One friend hard hit with unemployment and financial woes looked at me the other day and told me that I should go to school just long enough to qualify for a student loan to buy a laptop I was discussing, mentioning that he was going to do it himself! I was appalled to say the least!

    Others are still spending every penny they get as it comes in on items however frivolous with the only main difference being that they have a lot less to spend.

    It will go back to business as usual and as a nation we will crash harder before enough learn their lessons about overspending, I'm afraid. :(
    Annienygma said...
    This comment has been removed by the author.
    Everyday Tips said...
    I also think people will go back to their old ways. Many have worked the system to their advantage even, which I doubt happened during the Depression.

    For me, my AHA moment came when we borrowed money for our wedding almost 20 years ago. We never carried debt after that point again.
    Young Mogul said...
    Needless to say, I agree with all 3 of you.

    I have a friend whose cousin stays in school for the exact reason you mentioned--she lives off of student loans. My friend told me her cousin had her tuition covered entirely from pell grant, but still took out a loan and kept the entire amount, then she still got tuition reimbursement from her job and kept that money also. Then she uses school expenses on her tax return to get a larger refund.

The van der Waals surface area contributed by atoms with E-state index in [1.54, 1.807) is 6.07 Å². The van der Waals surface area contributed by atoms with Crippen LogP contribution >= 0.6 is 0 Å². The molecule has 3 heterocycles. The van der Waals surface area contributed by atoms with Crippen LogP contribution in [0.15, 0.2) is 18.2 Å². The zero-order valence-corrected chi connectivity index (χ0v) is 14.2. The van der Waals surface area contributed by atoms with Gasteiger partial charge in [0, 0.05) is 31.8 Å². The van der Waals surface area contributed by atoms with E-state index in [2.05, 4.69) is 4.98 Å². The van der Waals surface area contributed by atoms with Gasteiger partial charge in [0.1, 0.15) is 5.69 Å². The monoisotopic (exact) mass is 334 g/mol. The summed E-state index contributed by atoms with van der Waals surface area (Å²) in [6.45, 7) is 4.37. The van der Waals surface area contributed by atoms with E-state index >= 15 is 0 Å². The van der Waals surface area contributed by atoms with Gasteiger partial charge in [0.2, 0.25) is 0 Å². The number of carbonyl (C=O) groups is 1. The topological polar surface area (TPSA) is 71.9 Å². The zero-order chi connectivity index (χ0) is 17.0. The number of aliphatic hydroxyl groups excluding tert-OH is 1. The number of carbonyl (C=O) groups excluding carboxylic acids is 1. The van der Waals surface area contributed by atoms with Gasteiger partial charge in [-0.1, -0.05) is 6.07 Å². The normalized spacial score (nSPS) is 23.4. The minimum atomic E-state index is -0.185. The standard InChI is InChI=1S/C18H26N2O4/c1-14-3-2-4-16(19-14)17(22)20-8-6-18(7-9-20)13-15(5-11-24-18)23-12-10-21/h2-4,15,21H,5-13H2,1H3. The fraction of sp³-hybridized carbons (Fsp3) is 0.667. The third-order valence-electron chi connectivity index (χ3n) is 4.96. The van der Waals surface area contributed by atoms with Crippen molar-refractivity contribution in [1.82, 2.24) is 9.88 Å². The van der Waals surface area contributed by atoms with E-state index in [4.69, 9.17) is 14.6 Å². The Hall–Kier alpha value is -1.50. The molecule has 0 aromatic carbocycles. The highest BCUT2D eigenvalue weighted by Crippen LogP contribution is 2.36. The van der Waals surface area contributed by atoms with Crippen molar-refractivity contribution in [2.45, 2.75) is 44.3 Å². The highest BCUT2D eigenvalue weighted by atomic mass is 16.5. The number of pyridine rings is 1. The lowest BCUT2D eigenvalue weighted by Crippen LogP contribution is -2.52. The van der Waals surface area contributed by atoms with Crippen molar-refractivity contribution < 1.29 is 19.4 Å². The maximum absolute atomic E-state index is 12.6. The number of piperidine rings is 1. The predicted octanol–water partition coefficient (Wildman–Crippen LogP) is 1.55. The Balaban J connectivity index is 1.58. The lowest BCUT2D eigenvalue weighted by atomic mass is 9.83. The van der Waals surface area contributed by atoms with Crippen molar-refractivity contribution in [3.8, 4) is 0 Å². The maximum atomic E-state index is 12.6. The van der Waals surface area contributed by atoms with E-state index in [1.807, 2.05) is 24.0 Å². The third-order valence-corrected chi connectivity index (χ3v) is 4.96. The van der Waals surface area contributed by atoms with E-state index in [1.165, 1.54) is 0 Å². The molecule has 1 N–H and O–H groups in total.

So many people are using higher ed as a legal racket with no intention of paying off the loans. But they have no idea how ruthless the federal government is when they are owed money--garnishments, intercepted tax refunds, seizing money from bank accounts, etc. She's in for a very rude awakening.
    Annienygma said...
    Apparently as long as you are in school you don't have to pay on your loans or something and my one friend is taking advantage of that because he is still paying on loans he took out over 20 years ago--he says that he owes so much that he has to stay in school because he cannot afford the payments!

    Considering the fact that his mother has a Master's and still can't get a job I think I shall pass on the education bandwagon. Why go to school when I am making a perfectly good living doing what I am?
    searching for salvation said...
    I had a buddy tell me he would file bankruptcy to avoid the student loans....mean while after twenty minutes of laughing...he asked me why i laughed...I told him federal student loans wont be dismissed in bankruptcy. Needless to say he is in debt up to his eyeballs and hasnt worked a day in his life.
    Young Mogul said...
    Although I can't say for certain, I believe the person I referenced plans to use bankruptcy as well to get rid of student loans. She already filed once. I told her cousin to mention to her that student loans can't be written off with bankruptcy. I'm sure the cousin didn't speak to her about it, though, because they don't have the best relationship.
    L. Marie Joseph said...
    "Has the Recession Changed America's Spending Habits? "

    Of course it has, however once everything gets back to normal most of us will have a spending spree
    FreeBird said...
    Love this post. We wanted to get out of debt intially for all the same reasons most people that chose this path do. Security, independance, control of our finances and, for us, it is important for me to stay at home and homeschool our children so we need to do it all on 1 income. But our BIG AH-HA moment was when we borrowed money from my in-laws to buy our house. It took us 1 day to realize our mistage and 30 days to get our mortgage and pay them off.The borrower is slave to the lender and it is all too true when the in-laws are involved!